Two More Appointees to be Named Soon
The Governor will announce two more appointments to the Harford County Board of Education by the end of this year or shortly thereafter, according to Pat Forester in the Governor’s appointment office. Foerster told The Dagger that there was a “good slate” of candidates being interviewed for the two positions, which will represent the county at-large. She said that the two at-large appointees will bring the school board up to nine members when they take office on July 1, 2011, in accordance with state law.
Here is the official announcement from the Office of Gov. Martin O’Malley:
Governor Martin O’Malley today announced appointments to the Harford and Somerset County Boards of Education. The Governor appointed Mr. Robert Frisch and Mr. Rick Grambo to the Harford County Board of Education to fill the vacancies created by the resignation of two members. Frisch and Grambo were elected to the Board in November; however, their terms do not begin until July 1, 2011. Additionally, Margo Green-Gale was appointed to fill the vacancy on the Somerset County Board of Education following the passing of a member. Her term begins on January 1, 2011.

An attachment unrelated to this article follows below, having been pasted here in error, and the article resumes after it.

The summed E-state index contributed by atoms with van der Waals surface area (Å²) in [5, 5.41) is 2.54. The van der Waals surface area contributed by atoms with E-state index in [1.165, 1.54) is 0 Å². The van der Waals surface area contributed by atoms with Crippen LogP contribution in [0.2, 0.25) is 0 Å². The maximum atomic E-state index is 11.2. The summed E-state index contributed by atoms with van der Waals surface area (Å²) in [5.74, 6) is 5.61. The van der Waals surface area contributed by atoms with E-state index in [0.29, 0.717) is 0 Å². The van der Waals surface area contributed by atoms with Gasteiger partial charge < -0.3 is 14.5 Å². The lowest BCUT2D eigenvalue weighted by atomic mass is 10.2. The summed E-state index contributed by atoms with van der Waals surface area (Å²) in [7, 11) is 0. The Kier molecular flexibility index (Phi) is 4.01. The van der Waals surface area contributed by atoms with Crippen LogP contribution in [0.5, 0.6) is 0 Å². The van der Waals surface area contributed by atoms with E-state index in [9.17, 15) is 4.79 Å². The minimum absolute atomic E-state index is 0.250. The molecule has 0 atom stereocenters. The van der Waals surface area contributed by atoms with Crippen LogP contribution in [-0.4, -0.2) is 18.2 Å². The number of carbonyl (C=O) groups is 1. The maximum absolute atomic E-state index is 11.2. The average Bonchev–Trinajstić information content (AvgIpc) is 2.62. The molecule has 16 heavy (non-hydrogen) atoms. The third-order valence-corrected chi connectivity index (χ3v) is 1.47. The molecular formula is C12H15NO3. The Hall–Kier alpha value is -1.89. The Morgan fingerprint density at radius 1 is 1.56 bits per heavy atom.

“I am proud to announce the appointments of three well-qualified individuals who have been chosen by the people in their Districts to help build on the progress we have made for our number-one ranked public schools,” said Governor O’Malley. “I’d like to commend them for having the courage to step up and serve in the toughest of times. With their hard work and dedication, we will continue to give our children the tools they need to build a better future.”